STEM help / Calculation framework

10.3.3 Collections

Elements are grouped together either using the Collection button on the toolbar or by using drag and drop. The icon menu for a homogeneous Collection contains all the usual data items for that type of element, and selection of a menu item displays a tabular dialog showing the data side-by-side for each element in the Collection – see 9.2 Using Collections to group elements.

In the Results program, Collection results are calculated as an aggregation over the corresponding elements in the Collection. The aggregation mechanism is straightforward for most results, but for quotient-like results an appropriate measure is specified in the standard results configuration, default.cnf, in order to calculate a weighted average – see 5.7 Viewing results for collections.


The simplest application for a Collection element is to provide an arbitrary grouping and aggregation mechanism. For example, it may be convenient to group a number of Resources representing various local-loop costs from a number of Functions.

Figure 1: Grouping Resources in the Local Loop

Alternatively you could develop the Market Segment example described in 4.11.1 Creating Services for a Market Segment by cross-aggregating the POTS and ISDN Services.

Figure 2: Cross-Aggregating POTS and ISDN Services

Using overlapping Collections to group a model in different ways

Unlike Market Segments, which are disjoint collections of Services (i.e., a Service can be associated with at most one Market Segment), Collections can overlap with each other, so that a given element can appear in more than one Collection. This facility means that models can be grouped on more than one basis. For example, you might want to impose an alternative categorisation in the Resource example above (see Figure 1), to aggregate results for equipment made by a particular manufacturer.

Figure 3: Grouping Resources in different ways

Using Collections of Collections to impose a hierarchy of aggregation

Collections can even be nested within other Collections if you want to define a hierarchy of aggregation. In fact STEM is very flexible in this regard. For example, you can have a Collection which includes individual Resources as well as other Collections of Resources. In all cases, the Collection icon will contain a miniature Resource icon, and the icon menu will inherit items for Resource data.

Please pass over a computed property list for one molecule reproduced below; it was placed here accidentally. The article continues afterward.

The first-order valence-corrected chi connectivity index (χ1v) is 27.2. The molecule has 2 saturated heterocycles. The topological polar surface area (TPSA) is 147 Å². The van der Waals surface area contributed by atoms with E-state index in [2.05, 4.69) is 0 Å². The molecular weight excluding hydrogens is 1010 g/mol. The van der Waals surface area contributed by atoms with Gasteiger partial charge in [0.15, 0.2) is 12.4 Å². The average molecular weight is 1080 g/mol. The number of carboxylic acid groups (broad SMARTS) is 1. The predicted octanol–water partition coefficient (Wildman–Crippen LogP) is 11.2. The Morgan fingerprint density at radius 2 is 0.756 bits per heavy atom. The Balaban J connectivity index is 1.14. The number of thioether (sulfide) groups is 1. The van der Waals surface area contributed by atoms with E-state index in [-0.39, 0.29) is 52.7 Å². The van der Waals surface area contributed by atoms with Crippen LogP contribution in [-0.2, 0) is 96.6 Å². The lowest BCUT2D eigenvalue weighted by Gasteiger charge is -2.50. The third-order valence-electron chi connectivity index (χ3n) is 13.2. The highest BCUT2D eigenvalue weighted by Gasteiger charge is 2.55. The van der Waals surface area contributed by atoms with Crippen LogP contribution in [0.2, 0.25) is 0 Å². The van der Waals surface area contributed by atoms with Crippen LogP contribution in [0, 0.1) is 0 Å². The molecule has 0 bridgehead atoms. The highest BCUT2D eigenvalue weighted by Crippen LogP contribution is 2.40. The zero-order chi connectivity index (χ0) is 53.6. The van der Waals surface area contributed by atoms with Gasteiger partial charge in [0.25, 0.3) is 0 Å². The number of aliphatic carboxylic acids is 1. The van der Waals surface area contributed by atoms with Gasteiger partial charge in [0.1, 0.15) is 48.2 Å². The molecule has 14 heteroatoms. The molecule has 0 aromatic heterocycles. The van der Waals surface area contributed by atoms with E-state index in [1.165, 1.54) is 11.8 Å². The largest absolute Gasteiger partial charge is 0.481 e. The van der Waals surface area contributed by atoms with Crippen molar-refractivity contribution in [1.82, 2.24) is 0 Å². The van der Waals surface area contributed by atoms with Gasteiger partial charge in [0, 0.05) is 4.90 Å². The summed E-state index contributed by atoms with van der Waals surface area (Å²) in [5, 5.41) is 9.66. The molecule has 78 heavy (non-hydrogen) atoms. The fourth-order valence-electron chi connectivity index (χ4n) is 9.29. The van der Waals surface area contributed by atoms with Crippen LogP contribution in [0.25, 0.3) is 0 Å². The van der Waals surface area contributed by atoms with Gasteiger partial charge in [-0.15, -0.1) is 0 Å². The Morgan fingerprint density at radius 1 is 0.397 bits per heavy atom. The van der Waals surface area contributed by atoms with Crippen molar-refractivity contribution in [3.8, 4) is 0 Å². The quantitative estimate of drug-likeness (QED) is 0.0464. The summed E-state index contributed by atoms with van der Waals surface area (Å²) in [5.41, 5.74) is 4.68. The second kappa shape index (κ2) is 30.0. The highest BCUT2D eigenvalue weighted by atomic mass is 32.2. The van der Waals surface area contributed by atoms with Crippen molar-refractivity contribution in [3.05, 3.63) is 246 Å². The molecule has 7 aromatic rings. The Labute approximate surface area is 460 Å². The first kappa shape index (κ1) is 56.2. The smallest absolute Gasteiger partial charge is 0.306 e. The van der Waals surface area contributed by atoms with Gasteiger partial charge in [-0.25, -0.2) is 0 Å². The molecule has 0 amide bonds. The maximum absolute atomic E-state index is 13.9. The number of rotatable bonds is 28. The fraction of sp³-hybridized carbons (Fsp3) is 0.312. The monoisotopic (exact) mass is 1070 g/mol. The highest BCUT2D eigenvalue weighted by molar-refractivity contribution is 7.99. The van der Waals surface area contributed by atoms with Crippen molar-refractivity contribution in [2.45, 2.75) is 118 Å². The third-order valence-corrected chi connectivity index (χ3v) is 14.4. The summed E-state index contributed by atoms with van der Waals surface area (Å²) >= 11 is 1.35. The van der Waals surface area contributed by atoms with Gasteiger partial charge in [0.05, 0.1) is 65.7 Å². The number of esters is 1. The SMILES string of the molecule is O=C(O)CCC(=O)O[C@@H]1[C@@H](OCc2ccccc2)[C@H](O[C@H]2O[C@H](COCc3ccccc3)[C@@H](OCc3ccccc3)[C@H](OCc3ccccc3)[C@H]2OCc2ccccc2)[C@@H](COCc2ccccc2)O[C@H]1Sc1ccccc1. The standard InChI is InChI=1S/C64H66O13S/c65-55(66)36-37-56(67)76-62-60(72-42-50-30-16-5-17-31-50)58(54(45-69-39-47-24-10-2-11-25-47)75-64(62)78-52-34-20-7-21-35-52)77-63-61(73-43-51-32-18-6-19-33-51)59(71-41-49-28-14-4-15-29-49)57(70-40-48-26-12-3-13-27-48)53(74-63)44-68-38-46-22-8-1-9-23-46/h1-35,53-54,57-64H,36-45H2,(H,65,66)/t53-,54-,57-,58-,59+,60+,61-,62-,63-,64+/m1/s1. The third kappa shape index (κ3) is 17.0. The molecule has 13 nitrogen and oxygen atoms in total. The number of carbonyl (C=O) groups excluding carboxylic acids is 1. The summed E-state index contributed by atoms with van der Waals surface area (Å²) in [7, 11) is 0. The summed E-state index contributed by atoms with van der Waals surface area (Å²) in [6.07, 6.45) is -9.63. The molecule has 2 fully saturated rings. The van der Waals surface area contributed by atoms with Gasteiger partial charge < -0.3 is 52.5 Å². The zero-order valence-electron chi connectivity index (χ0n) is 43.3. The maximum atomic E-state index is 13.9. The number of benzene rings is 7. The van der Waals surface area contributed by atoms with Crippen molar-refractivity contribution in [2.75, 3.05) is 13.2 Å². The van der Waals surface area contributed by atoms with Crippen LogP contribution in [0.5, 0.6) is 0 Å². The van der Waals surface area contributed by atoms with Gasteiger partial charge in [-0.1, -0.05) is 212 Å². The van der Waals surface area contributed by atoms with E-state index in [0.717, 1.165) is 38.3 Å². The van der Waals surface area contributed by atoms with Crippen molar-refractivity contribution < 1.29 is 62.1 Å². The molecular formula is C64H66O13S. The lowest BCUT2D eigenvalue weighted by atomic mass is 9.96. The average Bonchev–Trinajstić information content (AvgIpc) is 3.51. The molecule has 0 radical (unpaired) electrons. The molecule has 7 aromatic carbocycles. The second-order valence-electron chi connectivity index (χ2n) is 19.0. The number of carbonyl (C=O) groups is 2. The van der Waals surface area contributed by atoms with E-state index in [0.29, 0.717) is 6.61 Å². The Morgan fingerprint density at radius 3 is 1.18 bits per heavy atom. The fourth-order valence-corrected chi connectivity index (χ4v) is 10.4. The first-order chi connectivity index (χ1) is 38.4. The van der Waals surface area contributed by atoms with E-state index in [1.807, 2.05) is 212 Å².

The corresponding tabular dialogs compare the data for each of the inferred Resources (which are shown just once, even if they are contained in more than one Collection in the Collection). The only difference from tabular dialogs for a simple Collection is that these dialogs retain no connection with the original Collection element, so that subsequent modifications to the Collection will not affect the number of columns in the table, nor will insertions in the table affect the population of the Collection. In fact these dialogs behave in the same way as a tabular dialog created for a multiple selection of elements – see 4.5.6 Accessing tabular dialogs.

Figure 4: A hybrid Collection of Resources

Similarly the Results program will calculate aggregate results for such a Collection, just like a straightforward Collection of Resources, summing over each of the inferred Resources precisely once.

Note: If you have a Collection of empty Collections, the icon would appear as a miniature ring within the larger ring; but this would not be terribly useful!

Collections of Market Segments

If you construct a Collection of Market Segments, the icon menu will have items for the Collection Details, Market Segment Details and User Data, and the usual Service data (Demand, Tariffs etc).

Figure 5: A Collection of Market Segments

The Collection Details dialog shows the elements in the Collection, whereas the Market Segment Details item shows a tabular dialog for the Market Segments in the Collection. The Demand item shows a tabular dialog with columns for all of the Services in each of the Market Segments. As the Services are only indirectly associated with the Collection, this latter dialog behaves like a tabular dialog created for a multiple selection of elements – see 4.5.6 Accessing tabular dialogs.

Since Market Segments can be thought of as Collections of Services, it is also possible to group together several Market Segments with a number of independent Services, and treat the resulting Collection as a Collection of Services, in which case the icon menu just loses the Market Segment items. Try it!

Figure 6: A Collection of Market Segments and Services


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